Georgia State Legislators Who Fought for Election Integrity Can’t Promise that Colleagues will Reform System

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Two Georgia state legislators who lost their chairmanships after they questioned the results of the last presidential election can’t say if their colleagues have enough willpower to fix the state’s alleged election integrity problems.

State Sen. Brandon Beach (R-Alpharetta) and State Sen. Burt Jones (R-Jackson) talked to The Georgia Star News Monday. Both men said they’ve noticed that some state leaders stifled their efforts to have a special session to address voter irregularities late last year. But now top state officials have proposed reforms of their own.

But whether those proposed reforms go anywhere is anybody’s guess, both men said.

“Anything you do down there [at the state capital] is a challenge. Passing legislation is not easy, but we want to do what is right and bring back voter confidence,” Beach said.

“I was at a Cherokee County breakfast Saturday morning, and the constituents don’t have any confidence in the Dominion [voting] machines or the absentee ballot process. We have to look at all of that and make sure that we do things to make sure they feel good about going in voting and everybody is playing on the same set of rules and on the same playing field.”

Jones said whether state legislators vote to reform the system is “to be determined.”

“I won’t vote for something unless it addresses the core issues that I think need to be addressed. Just because you put a title on it as ‘election reform’ doesn’t mean it gets to the root of the problem,” Jones said.

Jones went on to say he’s unsure if recent events have vindicated him and other legislators who challenged Georgia’s presidential election results.

“For the last 12 weeks we have been ostracized as the ones questioning what happened during the  election. We were considered renegades and told there was nothing wrong with the election process,” Jones said.

“It begs the question: If there was nothing wrong with what happened the last 12 weeks then what are we fixing? I saw plenty of violations that went on. At the end of the day I would like to see some meaningful legislation move forward that truly addresses the issues that were brought to light in the last two election cycles.”

Staff for Georgia Gov. Brian Kemp and Georgia Speaker of the House David Ralston (R-Blue Ridge) did not return requests for comment Monday.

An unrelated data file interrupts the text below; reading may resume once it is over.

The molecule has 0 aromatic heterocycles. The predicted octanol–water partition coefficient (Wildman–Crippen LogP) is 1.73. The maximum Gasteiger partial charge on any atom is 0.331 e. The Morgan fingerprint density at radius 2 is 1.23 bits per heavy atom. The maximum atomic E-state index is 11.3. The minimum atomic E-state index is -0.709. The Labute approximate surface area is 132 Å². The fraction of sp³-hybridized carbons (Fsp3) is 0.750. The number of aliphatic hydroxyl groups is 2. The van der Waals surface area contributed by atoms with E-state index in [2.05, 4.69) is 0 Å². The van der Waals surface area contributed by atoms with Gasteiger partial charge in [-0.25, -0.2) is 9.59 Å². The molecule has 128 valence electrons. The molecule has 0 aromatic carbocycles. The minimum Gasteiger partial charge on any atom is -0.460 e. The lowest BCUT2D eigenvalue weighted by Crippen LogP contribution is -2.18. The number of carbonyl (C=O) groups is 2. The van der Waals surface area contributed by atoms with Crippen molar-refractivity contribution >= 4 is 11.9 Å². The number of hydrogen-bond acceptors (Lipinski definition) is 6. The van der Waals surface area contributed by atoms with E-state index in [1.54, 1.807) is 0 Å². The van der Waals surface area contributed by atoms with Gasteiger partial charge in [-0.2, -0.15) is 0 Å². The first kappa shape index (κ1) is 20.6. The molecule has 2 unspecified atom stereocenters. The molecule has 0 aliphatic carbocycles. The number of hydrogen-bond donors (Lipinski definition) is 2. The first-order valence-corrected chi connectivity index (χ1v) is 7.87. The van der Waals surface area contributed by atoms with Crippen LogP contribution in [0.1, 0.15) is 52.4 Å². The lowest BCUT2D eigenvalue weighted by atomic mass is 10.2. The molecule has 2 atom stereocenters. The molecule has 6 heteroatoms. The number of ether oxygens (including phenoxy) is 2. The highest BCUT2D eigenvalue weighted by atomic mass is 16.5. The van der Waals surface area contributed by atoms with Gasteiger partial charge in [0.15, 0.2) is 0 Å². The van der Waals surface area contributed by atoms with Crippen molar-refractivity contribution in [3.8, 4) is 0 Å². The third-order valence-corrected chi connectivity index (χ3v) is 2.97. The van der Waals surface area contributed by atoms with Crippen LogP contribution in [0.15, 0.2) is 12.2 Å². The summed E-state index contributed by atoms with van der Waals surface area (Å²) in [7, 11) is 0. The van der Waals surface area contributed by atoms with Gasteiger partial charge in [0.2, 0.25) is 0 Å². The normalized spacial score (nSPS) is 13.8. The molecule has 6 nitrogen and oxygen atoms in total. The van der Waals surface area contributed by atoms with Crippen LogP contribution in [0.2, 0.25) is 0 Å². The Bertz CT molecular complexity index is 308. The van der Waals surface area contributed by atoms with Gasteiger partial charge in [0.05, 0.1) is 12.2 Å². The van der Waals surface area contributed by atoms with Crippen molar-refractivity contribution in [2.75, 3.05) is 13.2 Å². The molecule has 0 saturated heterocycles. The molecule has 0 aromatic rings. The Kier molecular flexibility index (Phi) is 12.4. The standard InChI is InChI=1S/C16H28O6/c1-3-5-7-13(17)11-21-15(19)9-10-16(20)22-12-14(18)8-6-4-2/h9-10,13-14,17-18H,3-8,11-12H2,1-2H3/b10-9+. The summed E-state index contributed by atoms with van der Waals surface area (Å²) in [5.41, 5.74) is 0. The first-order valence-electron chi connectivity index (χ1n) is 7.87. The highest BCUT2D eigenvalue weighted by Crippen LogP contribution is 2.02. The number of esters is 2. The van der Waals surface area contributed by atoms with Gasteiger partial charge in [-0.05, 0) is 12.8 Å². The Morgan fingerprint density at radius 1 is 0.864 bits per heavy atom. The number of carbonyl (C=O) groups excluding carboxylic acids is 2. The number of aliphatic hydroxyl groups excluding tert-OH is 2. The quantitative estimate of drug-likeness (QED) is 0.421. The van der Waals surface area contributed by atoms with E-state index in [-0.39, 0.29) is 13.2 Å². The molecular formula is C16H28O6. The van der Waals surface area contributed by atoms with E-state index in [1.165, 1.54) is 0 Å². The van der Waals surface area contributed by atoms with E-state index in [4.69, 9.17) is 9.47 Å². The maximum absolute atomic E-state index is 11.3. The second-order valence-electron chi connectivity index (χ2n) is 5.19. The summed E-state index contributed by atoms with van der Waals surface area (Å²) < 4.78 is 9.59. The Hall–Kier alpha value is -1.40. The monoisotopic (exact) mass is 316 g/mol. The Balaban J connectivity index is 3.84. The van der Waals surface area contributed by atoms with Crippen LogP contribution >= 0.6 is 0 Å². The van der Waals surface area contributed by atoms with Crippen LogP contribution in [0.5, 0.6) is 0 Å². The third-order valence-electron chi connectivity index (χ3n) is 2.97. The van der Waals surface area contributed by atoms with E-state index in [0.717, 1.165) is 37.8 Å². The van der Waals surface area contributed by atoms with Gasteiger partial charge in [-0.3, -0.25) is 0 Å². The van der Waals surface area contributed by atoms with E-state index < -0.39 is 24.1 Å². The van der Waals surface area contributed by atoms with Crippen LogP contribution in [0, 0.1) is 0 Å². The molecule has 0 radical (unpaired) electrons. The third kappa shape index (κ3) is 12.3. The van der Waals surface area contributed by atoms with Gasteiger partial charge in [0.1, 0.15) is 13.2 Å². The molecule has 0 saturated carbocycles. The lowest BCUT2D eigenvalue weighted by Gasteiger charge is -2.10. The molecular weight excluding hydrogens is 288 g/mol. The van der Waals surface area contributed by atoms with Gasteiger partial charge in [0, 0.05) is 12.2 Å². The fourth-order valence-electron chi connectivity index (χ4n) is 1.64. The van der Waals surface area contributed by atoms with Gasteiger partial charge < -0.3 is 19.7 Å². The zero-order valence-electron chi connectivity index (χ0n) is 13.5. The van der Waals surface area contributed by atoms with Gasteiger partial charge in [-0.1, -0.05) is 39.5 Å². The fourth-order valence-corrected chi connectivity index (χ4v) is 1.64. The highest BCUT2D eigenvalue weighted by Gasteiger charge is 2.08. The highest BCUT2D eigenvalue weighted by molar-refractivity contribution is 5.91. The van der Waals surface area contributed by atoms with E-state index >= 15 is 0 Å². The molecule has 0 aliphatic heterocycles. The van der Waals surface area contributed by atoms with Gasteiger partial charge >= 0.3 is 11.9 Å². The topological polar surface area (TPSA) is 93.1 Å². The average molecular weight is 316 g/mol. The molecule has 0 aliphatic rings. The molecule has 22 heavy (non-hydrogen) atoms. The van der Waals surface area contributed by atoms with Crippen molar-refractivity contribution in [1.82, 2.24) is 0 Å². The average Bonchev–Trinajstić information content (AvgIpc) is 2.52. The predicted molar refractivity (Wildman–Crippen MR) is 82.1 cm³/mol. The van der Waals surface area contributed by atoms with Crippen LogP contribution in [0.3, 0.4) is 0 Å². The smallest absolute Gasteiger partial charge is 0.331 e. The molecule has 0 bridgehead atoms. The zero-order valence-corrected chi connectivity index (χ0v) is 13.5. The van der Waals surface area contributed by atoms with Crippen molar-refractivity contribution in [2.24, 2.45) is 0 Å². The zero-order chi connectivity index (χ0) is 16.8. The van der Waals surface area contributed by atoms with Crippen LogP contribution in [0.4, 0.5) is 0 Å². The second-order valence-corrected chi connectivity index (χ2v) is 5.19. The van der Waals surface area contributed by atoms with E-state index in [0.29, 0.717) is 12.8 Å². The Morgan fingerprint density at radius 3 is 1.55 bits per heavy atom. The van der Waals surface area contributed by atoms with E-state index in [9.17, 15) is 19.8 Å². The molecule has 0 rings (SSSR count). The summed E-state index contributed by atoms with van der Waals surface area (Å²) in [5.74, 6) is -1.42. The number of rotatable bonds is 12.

As reported Sunday, Republican officials at the Georgia State Capital want to require photo ID for absentee ballots in the state. Ralston has formed a Special Committee on Election Integrity. As The Star News reported this month, Jones no longer chairs the Committee on Insurance and Labor. Beach no longer oversees that body’s Transportation Committee.

As reported, Beach and Jones previously helped introduce a petition for a special session. The petition sought to determine Georgia’s electors. That petition also sought to investigate the voting irregularities and claims of voter fraud that occurred during the general election. The effort also aimed to nullify the consent decree that Georgia Secretary of State Brad Raffensperger signed into law last March.

Through this Compromise Settlement Agreement and Release with the Democratic Party of Georgia, Raffensperger unilaterally altered the state’s statutory requirements to examine and authenticate signatures on absentee ballots.

As The Star News reported Monday, U.S. Sen. Rand Paul (R-KY) said different secretaries of states bypassed state legislators and changed state laws last year. In so doing, he said they violated the U.S. Constitution.

Raffensperger’s Chief Operating Officer Gabriel Sterling, responding to Paul’s remarks, said the following in an email Monday:

“This consent decree literally didn’t do anything or change the law with how we do signature match.”

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Chris Butler is an investigative journalist at The Tennessee Star. Follow Chris on Facebook. Email tips to [email protected]

 

 

 

 

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